John Libbey Eurotext

Video‐EEG evidence of lateralized clinical features in primary generalized epilepsy with tonic‐clonic seizures Volume 5, numéro 3, September 2003

Vidéos

  • Video-EEG evidence of lateralized clinical features in primary geenralized epilepsy with toni-clonic seizures
  • Video-EEG evidence of lateralized clinical features in primary geenralized epilepsy with toni-clonic seizures
  • Video-EEG evidence of lateralized clinical features in primary geenralized epilepsy with toni-clonic seizures

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Auteurs
Krembil Neuroscience Centre, Toronto Western Hospital, University of Toronto, Toronto, ON, Canada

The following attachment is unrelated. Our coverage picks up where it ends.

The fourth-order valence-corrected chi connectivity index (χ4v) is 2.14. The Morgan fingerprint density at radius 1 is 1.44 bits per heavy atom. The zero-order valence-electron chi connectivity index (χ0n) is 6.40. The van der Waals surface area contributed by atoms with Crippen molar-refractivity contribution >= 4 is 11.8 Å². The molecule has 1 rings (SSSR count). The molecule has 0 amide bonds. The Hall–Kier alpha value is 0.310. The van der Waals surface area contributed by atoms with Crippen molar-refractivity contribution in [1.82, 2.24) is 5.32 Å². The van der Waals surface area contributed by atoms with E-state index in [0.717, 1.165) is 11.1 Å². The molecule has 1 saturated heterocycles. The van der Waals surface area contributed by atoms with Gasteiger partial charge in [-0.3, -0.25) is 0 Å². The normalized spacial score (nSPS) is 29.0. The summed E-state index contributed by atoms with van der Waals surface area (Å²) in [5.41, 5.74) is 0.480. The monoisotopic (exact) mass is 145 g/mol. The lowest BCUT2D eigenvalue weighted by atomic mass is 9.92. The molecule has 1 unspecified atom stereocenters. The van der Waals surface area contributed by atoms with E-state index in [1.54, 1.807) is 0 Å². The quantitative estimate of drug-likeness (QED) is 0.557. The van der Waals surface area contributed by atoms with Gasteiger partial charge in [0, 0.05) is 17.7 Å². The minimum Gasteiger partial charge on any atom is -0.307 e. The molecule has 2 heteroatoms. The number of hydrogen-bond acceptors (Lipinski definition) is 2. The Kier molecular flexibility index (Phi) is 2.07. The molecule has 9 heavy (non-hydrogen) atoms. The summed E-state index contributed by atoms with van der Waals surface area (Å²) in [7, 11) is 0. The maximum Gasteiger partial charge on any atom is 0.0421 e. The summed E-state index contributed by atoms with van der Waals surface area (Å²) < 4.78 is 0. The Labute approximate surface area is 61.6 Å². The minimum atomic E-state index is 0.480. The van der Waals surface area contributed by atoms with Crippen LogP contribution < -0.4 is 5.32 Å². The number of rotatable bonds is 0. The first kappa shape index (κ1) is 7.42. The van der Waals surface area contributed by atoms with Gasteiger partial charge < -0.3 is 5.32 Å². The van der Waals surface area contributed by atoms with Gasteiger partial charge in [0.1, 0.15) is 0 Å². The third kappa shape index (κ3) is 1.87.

Background : Whether cortical or subcortical structures, specifically the thalamus, play the dominant role in generating primary generalized seizures has been the subject of long debate. Most experimental data implicate a hyperexcitable cortical generator of spike‐and‐wave activity, with the thalamus quickly recruited to sustain the generalized oscillations through a reverberating thalamocortical network. However, there is little clinical evidence to support the cortical generator hypothesis. We present video‐EEG recordings of generalized tonic‐clonic seizures in three patients with proven primary generalized epilepsy (PGE), all of whom showed a consistent pattern of lateralized seizure onset compatible with a focal frontal lobe generator. Methods : Among 300 patients referred for video‐EEG monitoring for intractable epilepsy, three were found to have PGE with tonic‐clonic convulsions. All had a positive family history for epilepsy and no other epilepsy risk factors. Epilepsy onset was during adolescence (2\3) or childhood (1\3). Patients were taking 1‐4 antiepileptic drugs (AEDs) at admission, none of which was valproic acid. Results : Interictal EEG showed very active, bilaterally synchronous generalized spike‐and‐wave or polyspike‐and‐wave discharges between 2.5‐4.5 Hz, maximal over the midfrontal structures symetrically in all patients. Ictal EEG showed generalized rhythmic activity without lateralization at seizure onset. Surprisingly, in all 6 recorded tonic‐clonic seizures there was a sustained (10‐15 seconds), stereotyped, clinical lateralization at onset, which took the form of a tonic "fencing posture" in one patient (two seizures) and forced head\eye\torso version in two patients (four seizures). Two patients became seizure‐free shortly after switching to valproate monotherapy. One patient refused valproate but has improved more than 90 % with a change in AEDs to lamotrigine and phenobarbital (follow‐up in all patients > 18 months). Conclusions : Tonic‐clonic seizures are presumed to be generalized from onset in patients with PGE. However, video‐EEG monitoring in these patients is rarely performed and the actual clinical features of the seizures may be underappreciated. The demonstration of sustained lateralization at onset in our patients, with features clinically indistinguishable from focal onset frontal lobe seizures, is compatible with the hypothesis of a focal region of cortical hyperexcitability situated in the frontal lobes of some patients with PGE. Whether this cortical generator is autonomous or "triggered" by ascending, possibly normal, thalamocortical volleys is unresolved. [Published with video sequences].